- Full name Carlos Enrique Nolasco
- Born 12/13/1982 in Corona, CA
- Profile Ht.: 6'2" / Wt.: 235 / Bats: R / Throws: R
- School Rialto
- Debut 04/05/2006
Drafted in the 4th round (108th overall) by the Chicago Cubs in 2001.
View Draft ReportNolasco's best attribute is a power arm. He can maintain a 90-93 mph fastball deep into games. He's not big and his body is a little soft, but he has a good feel for pitching and developed a plus changeup to keep hitters off balance. In 71 innings this spring, he walked 21 while striking out 110. The complicating factor is a commitment to Long Beach State. Nolasco has indicated he'll attend school if he's not picked in the first three rounds.
Organization Prospect Rankings
For years, Nolasco had been overshadowed by fellow 2001 Cubs draftees Mark Prior, Andy Sisco and Sergio Mitre, as well as several other young arms in Chicago's pitching-heavy system. Nolasco, whose brother Dave pitched in the Brewers system, joined Mitre and Renyel Pinto in the Cubs' deal to get Juan Pierre at the Winter Meetings in December. Nolasco is coming off his best season as a pro, having been named Double-A Southern League pitcher of the year after leading the league in wins and strikeouts. He has two above-average pitches with his low-90s fastball and his curveball, and he throws his changeup for strikes. Managers rated his command the best in the Southern League, and he has a tremendous feel for pitching. When Nolasco was sent to Triple-A before he was ready in 2004, he didn't handle it well. He dropped down with his breaking ball, trying to aim it for strikes, and didn't have the confidence to use his changeup. After spending most of the last two seasons in Double-A, Nolasco is ready for Triple-A. The Marlins decimated their big league rotation, so he could make his major league debut in 2006.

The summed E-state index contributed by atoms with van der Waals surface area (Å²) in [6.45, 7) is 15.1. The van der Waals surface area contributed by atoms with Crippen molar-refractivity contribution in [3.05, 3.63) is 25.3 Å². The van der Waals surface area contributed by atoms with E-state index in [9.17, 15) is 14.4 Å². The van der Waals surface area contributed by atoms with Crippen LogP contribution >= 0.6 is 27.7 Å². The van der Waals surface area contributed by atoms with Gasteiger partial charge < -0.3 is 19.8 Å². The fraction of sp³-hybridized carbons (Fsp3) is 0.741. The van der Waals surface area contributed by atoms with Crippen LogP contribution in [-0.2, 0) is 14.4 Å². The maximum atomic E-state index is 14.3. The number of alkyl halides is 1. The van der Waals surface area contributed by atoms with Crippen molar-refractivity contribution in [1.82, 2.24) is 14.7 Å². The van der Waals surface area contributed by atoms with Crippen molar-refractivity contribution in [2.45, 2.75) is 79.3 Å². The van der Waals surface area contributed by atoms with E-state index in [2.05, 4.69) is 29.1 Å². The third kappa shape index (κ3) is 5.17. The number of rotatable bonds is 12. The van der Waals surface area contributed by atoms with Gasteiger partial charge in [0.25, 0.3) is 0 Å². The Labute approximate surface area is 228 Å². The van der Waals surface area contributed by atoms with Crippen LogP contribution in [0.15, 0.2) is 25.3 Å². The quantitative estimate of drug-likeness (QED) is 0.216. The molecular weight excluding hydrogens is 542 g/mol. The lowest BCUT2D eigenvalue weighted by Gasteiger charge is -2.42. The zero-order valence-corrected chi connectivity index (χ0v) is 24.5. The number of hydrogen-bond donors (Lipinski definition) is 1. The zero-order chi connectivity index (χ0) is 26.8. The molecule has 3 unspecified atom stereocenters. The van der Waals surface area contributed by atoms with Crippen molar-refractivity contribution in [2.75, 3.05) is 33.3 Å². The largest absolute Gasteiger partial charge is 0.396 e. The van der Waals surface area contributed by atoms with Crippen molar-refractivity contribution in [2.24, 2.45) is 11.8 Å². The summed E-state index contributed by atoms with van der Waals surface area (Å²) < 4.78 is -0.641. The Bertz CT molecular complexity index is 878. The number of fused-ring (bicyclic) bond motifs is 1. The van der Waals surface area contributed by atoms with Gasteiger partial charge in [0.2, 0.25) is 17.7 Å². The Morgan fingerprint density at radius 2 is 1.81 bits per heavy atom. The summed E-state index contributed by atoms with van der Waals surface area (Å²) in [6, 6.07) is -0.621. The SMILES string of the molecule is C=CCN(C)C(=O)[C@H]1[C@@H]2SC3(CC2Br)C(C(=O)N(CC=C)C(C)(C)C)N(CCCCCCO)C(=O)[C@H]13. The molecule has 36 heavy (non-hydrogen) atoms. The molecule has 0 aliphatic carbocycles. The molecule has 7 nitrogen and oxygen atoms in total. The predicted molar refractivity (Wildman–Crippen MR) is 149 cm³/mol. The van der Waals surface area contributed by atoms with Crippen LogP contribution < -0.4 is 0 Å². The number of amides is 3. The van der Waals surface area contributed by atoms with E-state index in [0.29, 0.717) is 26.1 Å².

If Rafael Palmeiro hadn't vetoed a 2003 deal, Chicago would have sent Nolasco and lefty Felix Sanchez (since traded to the Tigers) to Texas for Palmeiro. Instead, Nolasco reached Triple-A and passed his older brother David, a Brewers minor league righthander. Nolasco was too tentative in Triple-A but got back on track after returning to Double-A. He challenged hitters with his low-90s sinker and curveball. His curve is his best offering, but he relies on it too much. Conversely, he doesn't throw his changeup enough--and that's the pitch that can make the difference for him in Triple-A. Nolasco is a tough competitor, so Chicago doesn't expect him to be shellshocked when he gets his second chance in Iowa this year.
Nolasco is the stealth pitching prospect in the Cubs system. Drafted in the fourth round in 2001, when Chicago started its draft by taking Mark Prior and Andy Sisco, Nolasco never has received much attention. Yet he has a 19-7, 2.69 career record and skipped a level en route to a successful year in high Class A at age 20. He and Felix Sanchez were headed to Texas last summer in a trade for Rafael Palmeiro before Palmeiro nixed returning to the Cubs. The younger brother of Brewers minor league righthander Dave Nolasco, Ricky has a feel for pitching and a competitive makeup. When he got shelled for a 11.57 ERA through his first three Florida State League starts, he didn't panic and went 11-3, 2.23 the rest of the way. Nolasco's stuff is pretty nice, too. He throws a fastball in the low 90s, and it sinks and bores in on righthanders. His curveball is a solid second pitch, and he can change speeds on it. His changeup is on the road to becoming an average pitch. Nolasco puts his pitches where he wants to and gets lots of groundouts. He's ready for Double-A and could be pitching in Chicago by the end of 2005.